As glia perform a plethora of functions and hypothalamic astrocytes are clearly affected in obese and overweight animals (79, 11, 16, 18), understanding their role in metabolic control is highly warranted. Here, we demonstrate that early nutritional changes can affect astrocyte number and morphology as well as physiological functions, such as glucose sensing that involves glia. Moreover, we found glucose and glutamate transporters to be affected by metabolic status, with leptin directly modulating transport of these factors in hypothalamic astrocytes, indicating that these cells are indeed fundamental players in controlling energy homeostasis.


Weight change, metabolic hormone levels, and hypothalamic neuropeptides in response to neonatal overnutrition.

As previously reported (18, 52), neonatal overnutrition (NeoON) increased adult body weight (control [Ct]: 286.6 ± 3.9 g, NeoON: 353.2 ± 5.3 g; P < 0.0001) and circulating leptin (Ct: 2.12 ± 0.19 ng/ml, NeoON: 5.00 ± 0.07 ng/ml; P < 0.005). In contrast with our previous studies (52), insulin levels were also increased (Ct: 0.34 ± 0.03 ng/ml, NeoON: 0.51 ± 0.07 ng/ml; P < 0.05), while acylated ghrelin levels were decreased (Ct: 76.5 ± 8.1 pg/ml, NeoON: 50.2 ± 5.1 pg/ml; P < 0.02), with no change in total ghrelin (Ct: 923.1 ± 107.3 pg/ml, NeoON: 879.4 ± 107.3 pg/ml) or the percentage of acylated ghrelin (Ct: 7.4% ± 1.1%, NeoON: 5.6% ± 0.8%). These differences are most likely due to fasting of the rats before sacrifice in the present study.

In NeoON rats, the hypothalamic mRNA levels for neuropeptide Y (NPY) were lower (Ct: 100% ± 12.2%, NeoON: 37.4% ± 9.0%; P < 0.01) and proopiomelanocortin (POMC) levels higher (Ct: 100% ± 33.8%, NeoON: 359.7% ± 71.1%; P < 0.001), with no difference in cocaine- and amphetamine-regulated transcript (CART) (Ct: 100% ± 22.4%, NeoON: 82.9% ± 16.6%), Agouti-related peptide (AgRP) (Ct: 100% ± 14.6%, NeoON: 136.5% ± 23.1%), or LepR (Ct: 100% ± 11.3%, NeoON: 137.0% ± 5.6%) mRNA levels.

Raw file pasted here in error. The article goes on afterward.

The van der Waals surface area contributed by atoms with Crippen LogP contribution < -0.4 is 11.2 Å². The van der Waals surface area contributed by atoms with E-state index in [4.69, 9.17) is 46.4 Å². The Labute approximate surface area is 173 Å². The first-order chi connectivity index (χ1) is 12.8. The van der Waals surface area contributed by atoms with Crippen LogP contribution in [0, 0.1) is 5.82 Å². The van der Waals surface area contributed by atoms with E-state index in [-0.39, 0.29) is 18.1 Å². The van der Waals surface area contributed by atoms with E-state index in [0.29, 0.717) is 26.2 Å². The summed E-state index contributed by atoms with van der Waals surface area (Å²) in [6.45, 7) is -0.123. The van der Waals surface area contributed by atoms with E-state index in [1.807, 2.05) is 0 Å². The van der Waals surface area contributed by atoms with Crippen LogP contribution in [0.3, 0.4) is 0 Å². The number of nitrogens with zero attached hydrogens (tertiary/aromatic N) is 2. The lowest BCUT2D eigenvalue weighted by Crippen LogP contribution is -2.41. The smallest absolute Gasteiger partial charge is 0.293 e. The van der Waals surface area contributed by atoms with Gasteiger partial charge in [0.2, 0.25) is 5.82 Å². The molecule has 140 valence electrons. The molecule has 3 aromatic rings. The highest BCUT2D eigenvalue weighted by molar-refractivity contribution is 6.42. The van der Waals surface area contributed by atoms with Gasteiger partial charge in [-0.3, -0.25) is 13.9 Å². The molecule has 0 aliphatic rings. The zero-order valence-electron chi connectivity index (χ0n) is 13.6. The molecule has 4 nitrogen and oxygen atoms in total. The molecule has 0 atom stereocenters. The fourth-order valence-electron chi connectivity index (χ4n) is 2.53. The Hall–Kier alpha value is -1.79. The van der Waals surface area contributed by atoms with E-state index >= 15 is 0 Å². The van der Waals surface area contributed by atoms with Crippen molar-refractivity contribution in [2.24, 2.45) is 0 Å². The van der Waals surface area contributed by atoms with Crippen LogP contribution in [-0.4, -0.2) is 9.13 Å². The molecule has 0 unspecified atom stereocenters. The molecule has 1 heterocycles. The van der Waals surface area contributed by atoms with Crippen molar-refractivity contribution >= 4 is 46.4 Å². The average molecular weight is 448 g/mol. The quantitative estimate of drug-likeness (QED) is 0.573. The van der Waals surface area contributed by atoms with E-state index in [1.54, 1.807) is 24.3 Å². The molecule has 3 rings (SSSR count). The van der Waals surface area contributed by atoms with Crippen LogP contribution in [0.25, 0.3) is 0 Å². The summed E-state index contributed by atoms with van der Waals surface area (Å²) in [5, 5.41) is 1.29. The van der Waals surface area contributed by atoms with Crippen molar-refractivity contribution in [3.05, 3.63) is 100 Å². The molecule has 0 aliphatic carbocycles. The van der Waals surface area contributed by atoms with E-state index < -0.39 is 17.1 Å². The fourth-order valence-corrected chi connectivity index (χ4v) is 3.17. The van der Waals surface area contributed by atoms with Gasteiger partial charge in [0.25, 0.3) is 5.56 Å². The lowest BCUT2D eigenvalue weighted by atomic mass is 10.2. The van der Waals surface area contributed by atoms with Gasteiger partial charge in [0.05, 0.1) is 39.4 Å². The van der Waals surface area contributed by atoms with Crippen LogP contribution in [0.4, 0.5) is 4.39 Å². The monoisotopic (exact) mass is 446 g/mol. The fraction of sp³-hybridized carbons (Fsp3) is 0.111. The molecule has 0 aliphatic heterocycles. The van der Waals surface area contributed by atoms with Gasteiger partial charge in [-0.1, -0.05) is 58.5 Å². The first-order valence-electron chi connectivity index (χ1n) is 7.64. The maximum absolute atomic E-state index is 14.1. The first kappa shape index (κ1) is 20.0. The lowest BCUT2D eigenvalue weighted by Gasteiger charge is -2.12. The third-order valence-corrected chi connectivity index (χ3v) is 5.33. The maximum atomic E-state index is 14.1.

Astrocyte structural protein levels, number, and morphology.

As previously reported (18) hypothalamic glial fibrillary acidic protein (GFAP) (Figure 1A; P < 0.01) and actin (Ct: 100% ± 7.8%, NeoON: 196.3% ± 36.1%; P < 0.05) levels were increased in NeoON rats. The number and morphology of GFAP+ cells in the arcuate nucleus of NeoON rats were visually different from controls (Figures 1, B and C), and quantitative analysis indicated an increase in the mean number of astrocytes/area (Figure 1D; P < 0.05). NeoON rats also had more primary projections/GFAP+ cell (Figure 1E; P < 0.01), with no difference in mean projection length (Figure 1F). We previously demonstrated that intracerebroventricular (icv) leptin treatment increases hypothalamic GFAP levels, but this is associated with longer projections of GFAP+ cells and no change in cell number or projections/cell (18). High-fat diet–induced (HFD-induced) weight gain results in hypothalamic gliosis and changes in glial coverage of neurons and vasculature (810). However, whether this is associated with an increase in the number of astrocytes remains to be determined. As leptin modifies astrocyte development (51, 53), we analyzed whether NeoON increases leptin levels at an age when metabolic circuits are still developing. At P10, NeoON rats weighed more (Ct: 22.4 g ± 0.1 g, NeoON: 24.7 g ± 0.2 g; P < 0.0001) and had higher circulating leptin levels (Ct: 3.97 ± 0.26 ng/ml, NeoON: 12.45 ± 3.03 ng/ml; P < 0.0001). Thus, this early rise in leptin could affect glial development and the number of hypothalamic astrocytes in adulthood.

Modification of hypothalamic astrocytes in response to NeoON.Figure 1

Modification of hypothalamic astrocytes in response to NeoON. (A) GFAP levels in the hypothalamus of rats from litters of 12 pups (control [Ct]) and litters of 4 pups with NeoON. (B) Photomicrographs of immunohistochemistry for GFAP in the arcuate nucleus of (B) control and (C) NeoON rats. Morphological analysis demonstrated that in NeoON adults, there was an increase in the number of GFAP+ cells in the arcuate nucleus (D) and the number of primary projections/GFAP+ cell (E), with no difference in the mean projection length (F). *P < 0.05; **P < 0.01; ***P < 0.001. Scale bars: 50 μm.